DirecTV Tells Its Growth Story1/10/2010 2:00 AM Eastern
DirecTV group chief financial officer Patrick Doyle told an audience at an investor conference last week that gross subscriber additions should decline in 2010, but that the satellite-TV giant sees growth opportunities in apartment buildings and a more aggressive broadband offering.
Doyle, speaking at the Citigroup Global Media and Telecommunications conference in San Francisco on Jan. 5, said that gross additions are expected to trend down this year, mainly because 2009 was characterized by one-time subscriber-boosting initiatives like the federally mandated digital transition.
DirecTV added about 820,000 net new subscribers in the first nine months of 2009, but the growth has slowed from 460,000 additions in the first quarter to 224,000 in the second and 136,000 in the third.
Doyle said that could be partly offset by growth in a newly untapped market for multiple dwelling units — a federal court ruling last year canceled exclusive contracts between apartment buildings and cable companies — and new broadband initiatives.
“We are going to be much more aggressive on broadband connection in the home now that we feel we have a very good technical solution with the introduction of our HR24 box and our H24 box,” Doyle said. “We are going to launch multiroom viewing in the next couple of months.”
Doyle said those initiatives could increase subscriber acquisition costs, which last year were in the $600-per-customer range, to around $700 per customer in 2010.
“We are going to invest more in the home this year,” Doyle said.
Doyle said DirecTV spent part of 2009 identifying MDU properties where it could offer service. “We are probably a month or two away from seeing the final results,” he said. “The initial results are very good.”
Doyle would not quantify how many additional new customers MDUs may bring, but said there is no shortage of potential units.
“At least for a while, we will have no issues with the availability of targeted MDU buildings where we will be able to negotiate entry into and build out,” Doyle said.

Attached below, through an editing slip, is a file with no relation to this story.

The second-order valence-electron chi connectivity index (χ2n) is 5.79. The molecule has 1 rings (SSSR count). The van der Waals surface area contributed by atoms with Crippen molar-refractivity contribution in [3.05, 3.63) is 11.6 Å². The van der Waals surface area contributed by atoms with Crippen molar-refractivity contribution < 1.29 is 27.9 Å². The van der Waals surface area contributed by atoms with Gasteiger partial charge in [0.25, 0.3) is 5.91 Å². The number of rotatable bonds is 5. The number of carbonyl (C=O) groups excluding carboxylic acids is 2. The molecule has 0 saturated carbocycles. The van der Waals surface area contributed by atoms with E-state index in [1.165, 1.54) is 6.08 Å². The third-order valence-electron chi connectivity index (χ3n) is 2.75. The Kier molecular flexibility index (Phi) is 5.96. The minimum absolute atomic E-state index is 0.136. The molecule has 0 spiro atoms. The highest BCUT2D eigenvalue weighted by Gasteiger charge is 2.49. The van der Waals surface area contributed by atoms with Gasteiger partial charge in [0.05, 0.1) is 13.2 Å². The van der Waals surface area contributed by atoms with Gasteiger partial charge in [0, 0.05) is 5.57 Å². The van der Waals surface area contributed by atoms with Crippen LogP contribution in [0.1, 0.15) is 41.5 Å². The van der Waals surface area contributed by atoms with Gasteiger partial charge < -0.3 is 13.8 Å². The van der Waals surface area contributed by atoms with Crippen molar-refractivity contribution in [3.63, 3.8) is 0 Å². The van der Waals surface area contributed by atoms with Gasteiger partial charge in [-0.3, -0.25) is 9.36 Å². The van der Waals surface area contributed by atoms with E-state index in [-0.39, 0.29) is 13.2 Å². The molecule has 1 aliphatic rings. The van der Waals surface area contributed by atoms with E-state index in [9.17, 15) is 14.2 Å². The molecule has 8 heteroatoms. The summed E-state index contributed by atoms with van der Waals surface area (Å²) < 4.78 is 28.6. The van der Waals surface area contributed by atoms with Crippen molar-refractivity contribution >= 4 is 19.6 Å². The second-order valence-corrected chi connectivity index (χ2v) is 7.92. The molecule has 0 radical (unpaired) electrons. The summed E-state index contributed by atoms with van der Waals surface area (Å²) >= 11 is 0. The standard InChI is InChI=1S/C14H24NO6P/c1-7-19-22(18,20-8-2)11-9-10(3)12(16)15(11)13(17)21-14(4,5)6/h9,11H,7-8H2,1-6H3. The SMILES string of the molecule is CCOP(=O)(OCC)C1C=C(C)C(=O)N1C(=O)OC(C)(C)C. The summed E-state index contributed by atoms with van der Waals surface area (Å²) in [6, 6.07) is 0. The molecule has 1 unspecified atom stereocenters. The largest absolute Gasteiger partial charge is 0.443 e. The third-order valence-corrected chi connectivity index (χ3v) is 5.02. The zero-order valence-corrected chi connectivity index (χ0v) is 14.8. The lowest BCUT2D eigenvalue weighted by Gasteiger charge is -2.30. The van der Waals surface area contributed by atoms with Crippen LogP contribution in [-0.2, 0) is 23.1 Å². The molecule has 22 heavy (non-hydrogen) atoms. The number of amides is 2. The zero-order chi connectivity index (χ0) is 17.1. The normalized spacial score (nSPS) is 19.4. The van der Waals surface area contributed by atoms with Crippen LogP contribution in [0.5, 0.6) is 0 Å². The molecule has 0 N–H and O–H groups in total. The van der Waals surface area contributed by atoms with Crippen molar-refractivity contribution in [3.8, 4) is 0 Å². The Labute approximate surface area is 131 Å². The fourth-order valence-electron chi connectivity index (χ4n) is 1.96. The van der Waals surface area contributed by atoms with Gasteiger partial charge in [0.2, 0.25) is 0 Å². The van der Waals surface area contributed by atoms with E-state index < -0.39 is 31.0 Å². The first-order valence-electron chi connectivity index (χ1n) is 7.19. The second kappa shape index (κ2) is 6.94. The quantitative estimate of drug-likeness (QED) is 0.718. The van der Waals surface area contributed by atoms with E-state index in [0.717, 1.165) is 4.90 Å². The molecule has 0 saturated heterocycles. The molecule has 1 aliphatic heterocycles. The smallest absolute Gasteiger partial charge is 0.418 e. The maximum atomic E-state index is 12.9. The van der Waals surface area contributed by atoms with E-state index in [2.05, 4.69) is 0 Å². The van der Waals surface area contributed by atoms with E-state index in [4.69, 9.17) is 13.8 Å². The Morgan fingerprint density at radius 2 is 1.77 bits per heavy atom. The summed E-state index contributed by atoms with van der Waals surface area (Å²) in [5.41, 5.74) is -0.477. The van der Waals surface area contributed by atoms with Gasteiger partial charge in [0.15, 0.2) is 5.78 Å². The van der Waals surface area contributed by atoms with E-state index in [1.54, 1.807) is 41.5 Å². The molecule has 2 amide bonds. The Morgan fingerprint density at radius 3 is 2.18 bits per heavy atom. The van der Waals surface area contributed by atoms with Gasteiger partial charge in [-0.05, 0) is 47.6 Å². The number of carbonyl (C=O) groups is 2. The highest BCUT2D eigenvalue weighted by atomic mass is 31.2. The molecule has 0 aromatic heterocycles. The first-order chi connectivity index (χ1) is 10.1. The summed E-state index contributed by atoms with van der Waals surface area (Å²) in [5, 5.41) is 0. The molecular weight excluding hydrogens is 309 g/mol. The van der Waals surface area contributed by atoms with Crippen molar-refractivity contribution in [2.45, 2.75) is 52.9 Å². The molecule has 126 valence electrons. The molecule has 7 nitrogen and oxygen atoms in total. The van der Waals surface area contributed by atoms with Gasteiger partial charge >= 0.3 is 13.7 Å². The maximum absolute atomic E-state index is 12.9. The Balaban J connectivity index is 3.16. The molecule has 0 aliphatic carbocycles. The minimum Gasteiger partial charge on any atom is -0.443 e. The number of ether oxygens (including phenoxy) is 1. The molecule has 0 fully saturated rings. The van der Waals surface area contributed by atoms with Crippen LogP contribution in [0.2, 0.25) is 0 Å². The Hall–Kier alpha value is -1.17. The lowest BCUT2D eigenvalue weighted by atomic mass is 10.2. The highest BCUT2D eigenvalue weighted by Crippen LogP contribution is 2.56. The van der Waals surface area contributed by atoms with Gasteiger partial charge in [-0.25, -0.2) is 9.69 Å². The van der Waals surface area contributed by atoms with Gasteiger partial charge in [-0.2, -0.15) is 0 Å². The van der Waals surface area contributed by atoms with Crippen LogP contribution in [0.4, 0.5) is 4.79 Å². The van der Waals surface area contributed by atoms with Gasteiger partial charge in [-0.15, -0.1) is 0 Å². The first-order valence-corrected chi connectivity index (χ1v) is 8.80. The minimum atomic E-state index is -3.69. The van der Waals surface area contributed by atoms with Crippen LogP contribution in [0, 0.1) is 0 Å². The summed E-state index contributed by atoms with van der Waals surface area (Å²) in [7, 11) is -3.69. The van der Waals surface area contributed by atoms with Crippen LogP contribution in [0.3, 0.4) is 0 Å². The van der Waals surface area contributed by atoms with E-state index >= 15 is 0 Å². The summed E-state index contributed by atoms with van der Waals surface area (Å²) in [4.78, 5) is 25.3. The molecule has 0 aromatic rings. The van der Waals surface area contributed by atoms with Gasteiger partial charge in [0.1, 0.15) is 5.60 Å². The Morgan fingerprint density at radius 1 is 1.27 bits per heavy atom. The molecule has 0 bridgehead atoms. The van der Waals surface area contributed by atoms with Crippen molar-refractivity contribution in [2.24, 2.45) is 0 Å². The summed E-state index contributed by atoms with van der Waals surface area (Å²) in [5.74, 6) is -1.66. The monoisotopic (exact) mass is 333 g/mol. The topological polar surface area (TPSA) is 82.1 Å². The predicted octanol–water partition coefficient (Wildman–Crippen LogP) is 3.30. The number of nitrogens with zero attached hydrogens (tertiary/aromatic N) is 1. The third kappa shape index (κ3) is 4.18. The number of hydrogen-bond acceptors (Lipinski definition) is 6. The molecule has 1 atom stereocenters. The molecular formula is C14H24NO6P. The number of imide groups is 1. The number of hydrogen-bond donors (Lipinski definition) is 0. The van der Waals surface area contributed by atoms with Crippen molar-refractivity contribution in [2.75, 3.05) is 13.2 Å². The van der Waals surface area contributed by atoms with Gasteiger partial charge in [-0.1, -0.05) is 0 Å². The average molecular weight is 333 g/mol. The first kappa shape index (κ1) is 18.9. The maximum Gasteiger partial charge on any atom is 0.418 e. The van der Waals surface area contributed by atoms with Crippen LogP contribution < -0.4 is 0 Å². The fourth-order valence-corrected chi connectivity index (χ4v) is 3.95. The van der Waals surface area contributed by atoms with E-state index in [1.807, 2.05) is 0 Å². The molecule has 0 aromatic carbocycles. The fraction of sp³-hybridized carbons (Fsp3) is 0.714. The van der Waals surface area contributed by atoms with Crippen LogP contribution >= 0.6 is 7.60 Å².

While DirecTV expects to boost its HD lineup to about 200 channels after the Dec. 28 launch of its DirecTV-12 satellite (it becomes operational in the second quarter), Doyle agreed that the offering may be reaching the saturation point. DirecTV already has more than 150 HD channels, tops in the multichannel marketplace.
“HD has been really good to us for the last few years,” Doyle said. “We think there is a little bit less in the tank there, but we also are continuously looking at how we can be different than our competitors.”
Later at the same conference, Comcast chairman and CEO Brian Roberts said that the MSO has no intention of transforming the NBC broadcast network into a cable channel after its NBC Universal joint venture deal closes, hopefully by the end of the year, Roberts said that the intention is to keep NBC as an over-the-air broadcast network and will seek to receive fees from distributors for the channel.
“We will continue to broadcast as long as others are and we are going to have an affiliate structure and we are going to continue that model,” Roberts said.
Discovery Communications chief financial officer Brad Singer gave a programmer’s perspective to retransmission consent and carriage fees at the conference, adding that they may help rationalize pricing for cable networks.
“Cable-network pricing may not always have been the most rational,” Singer said, adding that it has been established over several years and with “most favored nation agreements, some distributors may have received too much market power and others too little.
“You’re seeing the broadcasters introducing, over the long term, a more rational pricing environment,” he added. “It may take five years or 10 years to get there, but ultimately that’s what you will see — the market getting to a more rational environment.”
AT A GLANCE
DirecTV net subscriber additions:
|SOURCE: Company reports|